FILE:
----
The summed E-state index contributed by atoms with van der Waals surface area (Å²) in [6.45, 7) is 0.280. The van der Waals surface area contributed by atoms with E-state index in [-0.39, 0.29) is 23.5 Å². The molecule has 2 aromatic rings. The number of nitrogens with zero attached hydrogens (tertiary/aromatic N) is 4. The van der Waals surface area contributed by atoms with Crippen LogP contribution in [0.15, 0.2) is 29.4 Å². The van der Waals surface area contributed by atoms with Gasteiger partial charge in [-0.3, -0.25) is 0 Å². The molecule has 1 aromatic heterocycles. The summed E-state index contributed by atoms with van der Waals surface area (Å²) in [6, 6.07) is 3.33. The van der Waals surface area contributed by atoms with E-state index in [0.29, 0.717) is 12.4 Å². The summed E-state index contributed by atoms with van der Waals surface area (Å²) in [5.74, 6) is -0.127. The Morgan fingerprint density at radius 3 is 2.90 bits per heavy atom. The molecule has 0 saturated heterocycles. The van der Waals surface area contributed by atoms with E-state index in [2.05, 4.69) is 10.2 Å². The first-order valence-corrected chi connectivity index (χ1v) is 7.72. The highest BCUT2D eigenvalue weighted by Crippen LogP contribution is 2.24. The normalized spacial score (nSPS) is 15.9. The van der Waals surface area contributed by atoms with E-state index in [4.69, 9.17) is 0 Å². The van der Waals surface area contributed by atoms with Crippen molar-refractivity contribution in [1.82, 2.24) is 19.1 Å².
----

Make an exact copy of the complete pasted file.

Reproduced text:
The summed E-state index contributed by atoms with van der Waals surface area (Å²) in [6.45, 7) is 0.280. The van der Waals surface area contributed by atoms with E-state index in [-0.39, 0.29) is 23.5 Å². The molecule has 2 aromatic rings. The number of nitrogens with zero attached hydrogens (tertiary/aromatic N) is 4. The van der Waals surface area contributed by atoms with Crippen LogP contribution in [0.15, 0.2) is 29.4 Å². The van der Waals surface area contributed by atoms with Gasteiger partial charge in [-0.3, -0.25) is 0 Å². The molecule has 1 aromatic heterocycles. The summed E-state index contributed by atoms with van der Waals surface area (Å²) in [6, 6.07) is 3.33. The van der Waals surface area contributed by atoms with E-state index in [0.29, 0.717) is 12.4 Å². The summed E-state index contributed by atoms with van der Waals surface area (Å²) in [5.74, 6) is -0.127. The Morgan fingerprint density at radius 3 is 2.90 bits per heavy atom. The molecule has 0 saturated heterocycles. The van der Waals surface area contributed by atoms with E-state index in [2.05, 4.69) is 10.2 Å². The first-order valence-corrected chi connectivity index (χ1v) is 7.72. The highest BCUT2D eigenvalue weighted by Crippen LogP contribution is 2.24. The normalized spacial score (nSPS) is 15.9. The van der Waals surface area contributed by atoms with E-state index in [4.69, 9.17) is 0 Å². The van der Waals surface area contributed by atoms with Crippen molar-refractivity contribution in [1.82, 2.24) is 19.1 Å².